HARBURG, a seaport town of Germany, in the Prussian province of Hanover, on the left bank of the southern arm of the Elbe, 6 m.
It possesses a Roman Catholic and two Protestant churches, a palace, which from 1524 to 1642 was the residence of the Harburg line of the house of Brunswick, a high-grade modern school, a commercial school and a theatre.
Harburg belonged originally to the bishopric of Bremen, and received municipal rights in 1297.
See Ludewig, Geschichte des Schlosses and der Stadt Harburg (Harburg, 1845); and Hoffmeyer, Harburg and die ndchste Urngegend (1885).
An excellent service of electric trams interconnect the towns of Hamburg, Altona and the adjacent suburbs, and steamboats provide communication on the Elbe with the riparian towns and villages; and so with Blankenese and Harburg, with Stade, Gliickstadt and Cuxhaven.
At Pirna the Elbe leaves behind it the stress and turmoil of the Saxon Switzerland, rolls through Dresden, with its noble river terraces, and finally, beyond Meissen, enters on its long journey across the North German plain, touching Torgau, Wittenberg, Magdeburg, Wittenberge, Hamburg, Harburg and Altona on the way, and gathering into itself the waters of the Mulde and Saale from the left, and those of the Schwarze Elster, Havel and Elde from the right.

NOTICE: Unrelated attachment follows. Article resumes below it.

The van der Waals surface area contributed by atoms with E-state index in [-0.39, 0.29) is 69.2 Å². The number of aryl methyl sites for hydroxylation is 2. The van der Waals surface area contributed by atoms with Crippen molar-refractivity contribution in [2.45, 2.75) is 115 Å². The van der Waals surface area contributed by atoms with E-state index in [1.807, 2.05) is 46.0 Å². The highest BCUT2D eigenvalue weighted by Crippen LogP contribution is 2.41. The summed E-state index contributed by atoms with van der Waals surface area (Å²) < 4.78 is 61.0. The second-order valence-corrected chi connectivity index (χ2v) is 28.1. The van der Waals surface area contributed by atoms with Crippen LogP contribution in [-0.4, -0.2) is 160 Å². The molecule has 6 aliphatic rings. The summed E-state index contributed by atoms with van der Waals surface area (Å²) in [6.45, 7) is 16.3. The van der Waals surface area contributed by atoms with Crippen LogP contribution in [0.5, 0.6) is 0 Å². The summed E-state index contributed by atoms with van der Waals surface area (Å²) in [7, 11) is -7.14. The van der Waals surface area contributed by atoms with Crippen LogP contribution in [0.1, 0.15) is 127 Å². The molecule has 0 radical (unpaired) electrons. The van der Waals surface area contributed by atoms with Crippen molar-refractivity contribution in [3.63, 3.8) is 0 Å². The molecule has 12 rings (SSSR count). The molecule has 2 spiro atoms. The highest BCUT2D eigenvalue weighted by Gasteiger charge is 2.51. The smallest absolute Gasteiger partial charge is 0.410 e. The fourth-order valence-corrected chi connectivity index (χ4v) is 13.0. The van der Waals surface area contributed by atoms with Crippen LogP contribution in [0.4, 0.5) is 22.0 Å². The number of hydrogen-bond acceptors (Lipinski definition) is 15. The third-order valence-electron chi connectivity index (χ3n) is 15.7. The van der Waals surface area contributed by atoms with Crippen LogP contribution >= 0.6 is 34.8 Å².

Eight miles above Hamburg the stream divides into the Norder (or Hamburg) Elbe and the Slider (or Harburg) Elbe, which are linked together by several cross-channels, and embrace in their arms the large island of Wilhelmsburg and some smaller ones.
At both Hamburg and Harburg, again, there are handsome railway bridges, the one (1868-1873 and 1894) crossing the northern Elbe, and the other (1900) the southern Elbe; and the former arm is also crossed by a fine triple-arched bridge (1888) for vehicular traffic.
The chief towns - containing more than 10,000 inhabitants - are Hanover, Linden, Osnabruck, Hildesheim, Geestemunde, Wilhelmshaven, Harburg, Luneburg, Celle, GÃ¶ttingen and Emden.
The iron works are very important: smelting is carried on in the Harz and near Osnabruck; there are extensive foundries and machine factories at Hanover, Linden, Osnabruck, Hameln, Geestemunde, Harburg, Osterode, &c., and manufactories of arms at Herzberg, and of cutlery in the towns of the Harz and in the Sollinger Forest.
Shipbuilding is an important industry, especially at Wilhelmshaven, Papenburg, Leer, Stade and Harburg; and at Munden river-barges are built.
THEODOR NOLDEKE (1836-), German Semitic scholar, was born at Harburg on the 2nd of March 1836, and studied at GÃ¶ttingen, Vienna, Leiden and Berlin.
It carries on a number of small manufactures and has some shipping trade, chiefly with Hamburg, but the rise of Harburg has deposed it from its former position as the chief port of Hanover.